1. For accurate evaluation, the pole expansion usually takes 40-60 poles. The calculations on each of these poles are completely independent of each other, enabling an efficient parallelization on this level.
2. The calculations on each pole can also be parallelized, with the number of processors that can be used efficiently strongly depending on the problem size, the matrix sparsity, and the sparsity pattern. Typically tens up to thousands of processors per pole are used. An extensive description of the selected inversion and its parallelization can be found in 

Large examples need a minimum amount of processors to have enough memory available. Typically this number is much smaller than with dense direct methods like ScaLAPACK.

## Authors

Library authors

• Lin Lin, University of California - Berkeley and Lawrence Berkeley National Laboratory, Homepage
• Chao Yang, Lawrence Berkeley National Laboratory, Homepage

Responsible for ESL entry

## Publications

• Implementation of PEXSI into SIESTA
• PEXSI 
• (Parallel) Selected Inversion    
• Pole Expansion 

## Installation

### Prerequisites

PEXSI requires an external parallel $LU$ factorization or $LDL^{T}$ factorization routine, and an external parallel matrix reordering routine to reduce the fill-in of the factorization routine.
Currently we use SuperLU_DIST for the parallel $LU$ factorization, and ParMETIS for the parallel fill-in reducing reordering. It is also possible to use PT-Scotch for the reordering. But we recommend to first download ParMETIS.

### Instructions

Edit make.inc

Configuration of PEXSI is controlled by a single make.inc file. Examples of the make.inc file are given under the config/ directory.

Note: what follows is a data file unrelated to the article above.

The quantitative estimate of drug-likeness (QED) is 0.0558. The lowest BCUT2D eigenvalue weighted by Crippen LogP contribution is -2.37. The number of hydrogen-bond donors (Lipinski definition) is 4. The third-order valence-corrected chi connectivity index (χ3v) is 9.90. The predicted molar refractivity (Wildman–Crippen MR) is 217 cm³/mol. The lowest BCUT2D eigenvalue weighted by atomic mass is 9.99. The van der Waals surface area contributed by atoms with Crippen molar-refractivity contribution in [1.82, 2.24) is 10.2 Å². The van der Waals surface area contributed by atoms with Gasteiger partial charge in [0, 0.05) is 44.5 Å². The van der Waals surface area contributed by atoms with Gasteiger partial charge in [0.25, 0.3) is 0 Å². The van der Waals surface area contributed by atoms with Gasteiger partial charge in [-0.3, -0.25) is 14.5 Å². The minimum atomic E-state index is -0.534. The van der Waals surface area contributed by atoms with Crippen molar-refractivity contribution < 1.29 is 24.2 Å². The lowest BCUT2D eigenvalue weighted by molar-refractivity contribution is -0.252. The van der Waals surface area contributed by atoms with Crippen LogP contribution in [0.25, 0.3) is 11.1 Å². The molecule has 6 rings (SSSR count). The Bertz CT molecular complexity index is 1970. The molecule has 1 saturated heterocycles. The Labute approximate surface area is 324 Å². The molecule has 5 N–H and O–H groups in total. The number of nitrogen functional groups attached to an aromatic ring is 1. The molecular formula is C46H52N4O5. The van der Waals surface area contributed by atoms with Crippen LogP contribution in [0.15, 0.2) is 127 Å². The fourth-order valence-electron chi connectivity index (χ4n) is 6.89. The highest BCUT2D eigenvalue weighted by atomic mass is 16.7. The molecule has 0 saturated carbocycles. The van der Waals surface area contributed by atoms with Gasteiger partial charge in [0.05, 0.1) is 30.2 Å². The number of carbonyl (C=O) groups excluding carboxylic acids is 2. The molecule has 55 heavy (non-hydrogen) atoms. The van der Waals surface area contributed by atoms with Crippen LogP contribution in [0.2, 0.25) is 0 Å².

Find make.inc with the most similar architecture, and copy to the main PEXSI directory (using Edison for example, the latest Intel computer at NERSC). ${PEXSI_DIR} stands for the main directory of PEXSI.  cd${PEXSI_DIR}
cp config/make.inc.edison.intel make.inc


Edit the variables in make.inc

 PEXSI_DIR     = Main directory for PEXSI
DSUPERLU_DIR  = Main directory for SuperLU_DIST
METIS_DIR     = Main directory for METIS
PARMETIS_DIR  = Main directory for ParMETIS
PTSCOTCH_DIR  = Main directory for PT-Scotch


Note:
PEXSI can be compiled using debug or release mode in by the variable COMPILE_MODE in make.inc. This variable mainly controls the compiling flag -DRELEASE. The debug mode introduces tracing of call stacks at all levels of functions, and may significantly slow down the code. For production runs, use release mode. The *.profile configuration files are for debugging purpose and can be ignored.

Build the PEXSI library

If make.inc is configured correctly,

 cd ${PEXSI_DIR} cd src make  should produce libpexsi_(suffix).a under src/. ### Tests Build examples After libpexsi_(suffix).a is built, all driver routines are readily to be compiled. For example, the selected inversion for a complex matrix has the test routine  cd${PEXSI_DIR}
cd examples
make driver_pselinv_complex


should produce driver_pselinv_complex, which can be executed with MPI.

Run tests

After driver_pselinv_complex is compiled,

 examples\$ mpirun -n 1 ./driver_pselinv_complex


should return the diagonal of the matrix

$(A+iI)^{-1}$ saved on the 0-th processor, where A is the five-point discretization of a Laplacian operator on a 2D domain. The result can be compared with examples/driver_pselinv_complex.out to check the correctness of the result.

## Programming interface

The full documentation of the C/C++ and Fortran interfaces can be found on the project's page:

## Further information

The Homepage contains:

## Future developments

• Generalization for k-points
• MPI-OpenMP hybrid version
• Port to Intel MIC